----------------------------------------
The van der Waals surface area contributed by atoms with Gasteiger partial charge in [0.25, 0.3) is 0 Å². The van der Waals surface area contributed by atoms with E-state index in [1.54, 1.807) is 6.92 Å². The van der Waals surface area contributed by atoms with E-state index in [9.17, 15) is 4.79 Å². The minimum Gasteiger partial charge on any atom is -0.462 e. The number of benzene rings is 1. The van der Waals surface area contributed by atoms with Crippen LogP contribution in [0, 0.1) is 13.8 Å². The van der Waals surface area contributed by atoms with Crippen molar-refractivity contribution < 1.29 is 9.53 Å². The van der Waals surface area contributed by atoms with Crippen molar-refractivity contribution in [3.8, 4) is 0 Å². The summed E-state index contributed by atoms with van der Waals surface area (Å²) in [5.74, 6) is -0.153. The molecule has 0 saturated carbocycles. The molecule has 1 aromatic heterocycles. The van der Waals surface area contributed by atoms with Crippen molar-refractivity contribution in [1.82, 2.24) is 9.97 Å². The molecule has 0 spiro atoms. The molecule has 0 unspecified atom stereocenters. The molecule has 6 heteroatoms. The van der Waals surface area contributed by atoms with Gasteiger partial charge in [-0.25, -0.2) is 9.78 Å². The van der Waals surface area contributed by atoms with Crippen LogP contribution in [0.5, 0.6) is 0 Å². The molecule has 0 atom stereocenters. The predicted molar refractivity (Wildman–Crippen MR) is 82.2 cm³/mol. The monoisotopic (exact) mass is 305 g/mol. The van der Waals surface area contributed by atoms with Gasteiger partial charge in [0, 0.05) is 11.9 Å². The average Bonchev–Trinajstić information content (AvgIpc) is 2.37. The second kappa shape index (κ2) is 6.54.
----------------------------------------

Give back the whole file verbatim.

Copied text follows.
The van der Waals surface area contributed by atoms with Gasteiger partial charge in [0.25, 0.3) is 0 Å². The van der Waals surface area contributed by atoms with E-state index in [1.54, 1.807) is 6.92 Å². The van der Waals surface area contributed by atoms with E-state index in [9.17, 15) is 4.79 Å². The minimum Gasteiger partial charge on any atom is -0.462 e. The number of benzene rings is 1. The van der Waals surface area contributed by atoms with Crippen LogP contribution in [0, 0.1) is 13.8 Å². The van der Waals surface area contributed by atoms with Crippen molar-refractivity contribution < 1.29 is 9.53 Å². The van der Waals surface area contributed by atoms with Crippen molar-refractivity contribution in [3.8, 4) is 0 Å². The summed E-state index contributed by atoms with van der Waals surface area (Å²) in [5.74, 6) is -0.153. The molecule has 0 saturated carbocycles. The molecule has 1 aromatic heterocycles. The van der Waals surface area contributed by atoms with Crippen molar-refractivity contribution in [1.82, 2.24) is 9.97 Å². The molecule has 0 spiro atoms. The molecule has 0 unspecified atom stereocenters. The molecule has 6 heteroatoms. The van der Waals surface area contributed by atoms with Gasteiger partial charge in [-0.25, -0.2) is 9.78 Å². The van der Waals surface area contributed by atoms with Crippen LogP contribution in [0.5, 0.6) is 0 Å². The molecule has 0 atom stereocenters. The predicted molar refractivity (Wildman–Crippen MR) is 82.2 cm³/mol. The monoisotopic (exact) mass is 305 g/mol. The van der Waals surface area contributed by atoms with Gasteiger partial charge in [0, 0.05) is 11.9 Å². The average Bonchev–Trinajstić information content (AvgIpc) is 2.37. The second kappa shape index (κ2) is 6.54.